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Acute Urticaria – Overview

Louis Vogel, MD Louis Vogel, MD February 11, 2021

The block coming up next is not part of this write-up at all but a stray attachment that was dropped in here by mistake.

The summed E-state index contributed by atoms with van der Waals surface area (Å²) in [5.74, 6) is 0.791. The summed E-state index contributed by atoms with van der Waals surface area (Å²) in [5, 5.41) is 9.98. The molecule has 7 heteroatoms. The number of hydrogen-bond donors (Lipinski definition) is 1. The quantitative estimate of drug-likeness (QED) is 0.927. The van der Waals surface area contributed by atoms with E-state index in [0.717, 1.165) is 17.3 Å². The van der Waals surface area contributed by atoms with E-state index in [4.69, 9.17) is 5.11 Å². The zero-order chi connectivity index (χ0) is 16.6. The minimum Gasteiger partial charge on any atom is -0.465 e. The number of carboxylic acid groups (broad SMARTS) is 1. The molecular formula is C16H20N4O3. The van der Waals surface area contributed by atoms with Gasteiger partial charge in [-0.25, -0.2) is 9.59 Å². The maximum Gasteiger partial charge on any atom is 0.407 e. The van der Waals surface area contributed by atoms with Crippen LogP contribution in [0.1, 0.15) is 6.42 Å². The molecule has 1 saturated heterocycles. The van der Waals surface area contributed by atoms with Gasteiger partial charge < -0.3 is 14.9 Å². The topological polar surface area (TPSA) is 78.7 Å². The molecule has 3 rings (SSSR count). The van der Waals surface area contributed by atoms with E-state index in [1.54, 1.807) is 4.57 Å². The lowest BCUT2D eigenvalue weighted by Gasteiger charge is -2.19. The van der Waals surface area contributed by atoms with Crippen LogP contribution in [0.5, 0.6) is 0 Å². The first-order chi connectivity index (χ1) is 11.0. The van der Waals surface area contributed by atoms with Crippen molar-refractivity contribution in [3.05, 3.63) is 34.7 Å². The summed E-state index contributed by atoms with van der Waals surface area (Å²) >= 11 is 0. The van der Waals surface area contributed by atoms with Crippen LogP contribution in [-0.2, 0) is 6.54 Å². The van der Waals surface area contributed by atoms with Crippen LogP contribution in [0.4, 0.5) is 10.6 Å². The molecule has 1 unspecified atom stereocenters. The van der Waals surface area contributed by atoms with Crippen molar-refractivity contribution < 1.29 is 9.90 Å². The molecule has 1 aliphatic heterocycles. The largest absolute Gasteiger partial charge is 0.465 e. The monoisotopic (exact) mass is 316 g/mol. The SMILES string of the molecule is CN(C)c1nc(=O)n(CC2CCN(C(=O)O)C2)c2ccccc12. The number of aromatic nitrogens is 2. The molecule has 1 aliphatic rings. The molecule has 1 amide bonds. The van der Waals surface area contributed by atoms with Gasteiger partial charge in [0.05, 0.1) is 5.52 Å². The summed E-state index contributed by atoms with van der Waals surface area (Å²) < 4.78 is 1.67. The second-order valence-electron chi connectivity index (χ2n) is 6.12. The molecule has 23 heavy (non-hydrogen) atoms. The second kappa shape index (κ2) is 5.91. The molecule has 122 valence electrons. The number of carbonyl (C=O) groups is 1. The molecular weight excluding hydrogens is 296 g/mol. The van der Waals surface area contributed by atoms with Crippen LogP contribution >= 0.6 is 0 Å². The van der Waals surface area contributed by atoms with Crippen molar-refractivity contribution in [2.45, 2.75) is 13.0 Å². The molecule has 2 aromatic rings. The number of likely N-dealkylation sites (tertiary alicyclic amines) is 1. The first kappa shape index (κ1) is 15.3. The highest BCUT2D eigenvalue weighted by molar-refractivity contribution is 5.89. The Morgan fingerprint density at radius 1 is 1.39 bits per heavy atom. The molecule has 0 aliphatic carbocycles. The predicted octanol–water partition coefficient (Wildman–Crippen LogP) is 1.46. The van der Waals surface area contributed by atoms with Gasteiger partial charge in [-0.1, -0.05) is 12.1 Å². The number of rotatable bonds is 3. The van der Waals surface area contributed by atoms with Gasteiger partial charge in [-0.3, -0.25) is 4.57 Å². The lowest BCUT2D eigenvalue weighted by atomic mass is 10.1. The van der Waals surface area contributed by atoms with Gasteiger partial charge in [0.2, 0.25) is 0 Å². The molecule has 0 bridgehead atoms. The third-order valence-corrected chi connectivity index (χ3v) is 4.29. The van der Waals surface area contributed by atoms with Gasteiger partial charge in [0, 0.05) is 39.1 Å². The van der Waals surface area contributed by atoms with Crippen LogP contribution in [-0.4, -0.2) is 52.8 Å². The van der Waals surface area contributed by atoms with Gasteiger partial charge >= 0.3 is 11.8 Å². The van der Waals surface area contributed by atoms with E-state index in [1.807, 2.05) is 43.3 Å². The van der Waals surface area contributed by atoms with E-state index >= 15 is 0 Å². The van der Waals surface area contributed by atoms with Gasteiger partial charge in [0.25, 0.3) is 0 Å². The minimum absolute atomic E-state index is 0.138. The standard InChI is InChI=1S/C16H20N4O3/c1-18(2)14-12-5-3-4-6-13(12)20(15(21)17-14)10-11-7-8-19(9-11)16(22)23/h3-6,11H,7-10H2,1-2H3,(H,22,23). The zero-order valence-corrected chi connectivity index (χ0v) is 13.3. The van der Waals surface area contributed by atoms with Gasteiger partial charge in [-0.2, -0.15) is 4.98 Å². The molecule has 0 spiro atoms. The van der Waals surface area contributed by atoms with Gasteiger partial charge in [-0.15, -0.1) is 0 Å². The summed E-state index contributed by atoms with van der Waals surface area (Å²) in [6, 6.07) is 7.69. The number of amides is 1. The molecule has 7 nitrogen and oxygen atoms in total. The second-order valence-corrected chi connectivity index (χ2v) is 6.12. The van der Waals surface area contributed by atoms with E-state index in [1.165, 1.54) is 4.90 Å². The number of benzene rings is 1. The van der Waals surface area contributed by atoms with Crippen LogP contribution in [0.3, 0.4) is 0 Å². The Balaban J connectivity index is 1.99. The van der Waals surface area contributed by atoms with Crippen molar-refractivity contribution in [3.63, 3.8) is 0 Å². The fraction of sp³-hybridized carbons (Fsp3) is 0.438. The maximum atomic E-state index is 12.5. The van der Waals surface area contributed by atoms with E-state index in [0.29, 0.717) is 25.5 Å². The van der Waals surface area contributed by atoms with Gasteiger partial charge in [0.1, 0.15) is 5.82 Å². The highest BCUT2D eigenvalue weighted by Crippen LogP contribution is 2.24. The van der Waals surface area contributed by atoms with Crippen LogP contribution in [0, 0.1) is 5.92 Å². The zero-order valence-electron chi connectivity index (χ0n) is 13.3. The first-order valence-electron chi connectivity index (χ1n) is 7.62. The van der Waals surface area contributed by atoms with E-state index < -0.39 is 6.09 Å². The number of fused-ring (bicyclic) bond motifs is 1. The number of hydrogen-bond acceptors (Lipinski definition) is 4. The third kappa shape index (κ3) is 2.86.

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Hives or urticaria are itchy, raised welts that are found on the skin. They're frequently caused by an allergic reaction to medication or food. It can sting as well as be painful. Burning, itching or stinging welts can occur anywhere on the body, ranging in size from very small, to quite large and even extensive when they may be referred to as giant urticaria. Acute urticaria lasting less than six weeks is most commonly caused by foods, medications, or infections. These all cause histamine release, which is responsible for symptoms ranging from mild itch, severe itch, burning, stinging to the extent of being painful. An insect bite parallels exactly the spectrum of histamine release. There are some notable triggering agents. Foods, the most common foods that can cause hives are nuts, fish, eggs, fresh berries, milk, certain food additives. Although one can be sensitive to anything. Medications are also implicated, notably antibiotics, aspirin, high blood pressure medications, painkillers, and cancer drugs. Hives can also be caused by infections such as strep throat, mononucleosis, hepatitis, or even a single upper respiratory tract infection like the common cold. There are physical urticarias such as temperature, both cold, induced by cold weather, or even heat, body heat from exercise induced hives can also occur. Vibration has also been implicated. Sun exposure has also been involved.

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